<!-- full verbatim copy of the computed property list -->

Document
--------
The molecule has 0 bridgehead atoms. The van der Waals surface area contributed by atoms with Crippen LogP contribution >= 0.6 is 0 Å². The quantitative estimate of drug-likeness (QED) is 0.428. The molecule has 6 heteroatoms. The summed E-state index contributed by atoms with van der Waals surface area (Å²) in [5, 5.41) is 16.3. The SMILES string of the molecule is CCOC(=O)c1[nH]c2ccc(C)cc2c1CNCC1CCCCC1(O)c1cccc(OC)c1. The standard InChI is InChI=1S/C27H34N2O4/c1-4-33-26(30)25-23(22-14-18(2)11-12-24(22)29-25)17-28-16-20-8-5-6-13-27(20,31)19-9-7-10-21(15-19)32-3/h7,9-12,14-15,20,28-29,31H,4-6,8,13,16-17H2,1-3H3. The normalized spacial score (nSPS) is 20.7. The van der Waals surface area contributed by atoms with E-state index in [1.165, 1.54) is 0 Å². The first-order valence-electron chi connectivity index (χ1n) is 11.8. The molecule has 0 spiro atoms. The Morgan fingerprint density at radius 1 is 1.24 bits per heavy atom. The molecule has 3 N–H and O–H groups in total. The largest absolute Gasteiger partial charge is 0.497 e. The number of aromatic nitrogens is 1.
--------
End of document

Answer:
The molecule has 0 bridgehead atoms. The van der Waals surface area contributed by atoms with Crippen LogP contribution >= 0.6 is 0 Å². The quantitative estimate of drug-likeness (QED) is 0.428. The molecule has 6 heteroatoms. The summed E-state index contributed by atoms with van der Waals surface area (Å²) in [5, 5.41) is 16.3. The SMILES string of the molecule is CCOC(=O)c1[nH]c2ccc(C)cc2c1CNCC1CCCCC1(O)c1cccc(OC)c1. The standard InChI is InChI=1S/C27H34N2O4/c1-4-33-26(30)25-23(22-14-18(2)11-12-24(22)29-25)17-28-16-20-8-5-6-13-27(20,31)19-9-7-10-21(15-19)32-3/h7,9-12,14-15,20,28-29,31H,4-6,8,13,16-17H2,1-3H3. The normalized spacial score (nSPS) is 20.7. The van der Waals surface area contributed by atoms with E-state index in [1.165, 1.54) is 0 Å². The first-order valence-electron chi connectivity index (χ1n) is 11.8. The molecule has 0 spiro atoms. The Morgan fingerprint density at radius 1 is 1.24 bits per heavy atom. The molecule has 3 N–H and O–H groups in total. The largest absolute Gasteiger partial charge is 0.497 e. The number of aromatic nitrogens is 1.